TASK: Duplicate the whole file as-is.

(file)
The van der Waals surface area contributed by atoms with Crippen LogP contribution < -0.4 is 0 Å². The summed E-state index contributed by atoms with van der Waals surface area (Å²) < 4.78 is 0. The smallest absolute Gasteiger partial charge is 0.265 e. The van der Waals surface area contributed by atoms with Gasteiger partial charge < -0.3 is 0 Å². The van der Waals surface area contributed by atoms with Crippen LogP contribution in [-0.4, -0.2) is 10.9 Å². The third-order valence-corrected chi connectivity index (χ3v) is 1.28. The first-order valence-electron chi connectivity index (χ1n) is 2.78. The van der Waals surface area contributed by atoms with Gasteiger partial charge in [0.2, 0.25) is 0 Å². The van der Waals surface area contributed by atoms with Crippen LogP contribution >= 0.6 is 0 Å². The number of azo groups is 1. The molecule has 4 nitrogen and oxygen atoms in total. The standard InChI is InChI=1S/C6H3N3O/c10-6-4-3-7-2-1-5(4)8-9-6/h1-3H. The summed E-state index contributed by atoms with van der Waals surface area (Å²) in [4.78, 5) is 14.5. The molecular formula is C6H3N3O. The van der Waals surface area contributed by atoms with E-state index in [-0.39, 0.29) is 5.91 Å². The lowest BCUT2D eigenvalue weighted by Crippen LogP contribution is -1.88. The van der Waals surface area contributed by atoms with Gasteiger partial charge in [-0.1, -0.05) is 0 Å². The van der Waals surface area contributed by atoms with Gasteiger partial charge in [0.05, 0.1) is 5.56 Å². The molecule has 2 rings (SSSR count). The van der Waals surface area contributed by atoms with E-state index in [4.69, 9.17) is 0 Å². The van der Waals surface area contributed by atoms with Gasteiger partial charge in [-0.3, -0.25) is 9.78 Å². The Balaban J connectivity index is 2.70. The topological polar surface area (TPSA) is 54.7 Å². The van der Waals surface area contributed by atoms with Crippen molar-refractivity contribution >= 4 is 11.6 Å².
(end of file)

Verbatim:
The van der Waals surface area contributed by atoms with Crippen LogP contribution < -0.4 is 0 Å². The summed E-state index contributed by atoms with van der Waals surface area (Å²) < 4.78 is 0. The smallest absolute Gasteiger partial charge is 0.265 e. The van der Waals surface area contributed by atoms with Gasteiger partial charge < -0.3 is 0 Å². The van der Waals surface area contributed by atoms with Crippen LogP contribution in [-0.4, -0.2) is 10.9 Å². The third-order valence-corrected chi connectivity index (χ3v) is 1.28. The first-order valence-electron chi connectivity index (χ1n) is 2.78. The van der Waals surface area contributed by atoms with Gasteiger partial charge in [0.2, 0.25) is 0 Å². The van der Waals surface area contributed by atoms with Crippen LogP contribution >= 0.6 is 0 Å². The number of azo groups is 1. The molecule has 4 nitrogen and oxygen atoms in total. The standard InChI is InChI=1S/C6H3N3O/c10-6-4-3-7-2-1-5(4)8-9-6/h1-3H. The summed E-state index contributed by atoms with van der Waals surface area (Å²) in [4.78, 5) is 14.5. The molecular formula is C6H3N3O. The van der Waals surface area contributed by atoms with E-state index in [-0.39, 0.29) is 5.91 Å². The lowest BCUT2D eigenvalue weighted by Crippen LogP contribution is -1.88. The van der Waals surface area contributed by atoms with Gasteiger partial charge in [-0.1, -0.05) is 0 Å². The van der Waals surface area contributed by atoms with Gasteiger partial charge in [0.05, 0.1) is 5.56 Å². The molecule has 2 rings (SSSR count). The van der Waals surface area contributed by atoms with E-state index in [4.69, 9.17) is 0 Å². The van der Waals surface area contributed by atoms with Gasteiger partial charge in [-0.3, -0.25) is 9.78 Å². The Balaban J connectivity index is 2.70. The topological polar surface area (TPSA) is 54.7 Å². The van der Waals surface area contributed by atoms with Crippen molar-refractivity contribution >= 4 is 11.6 Å².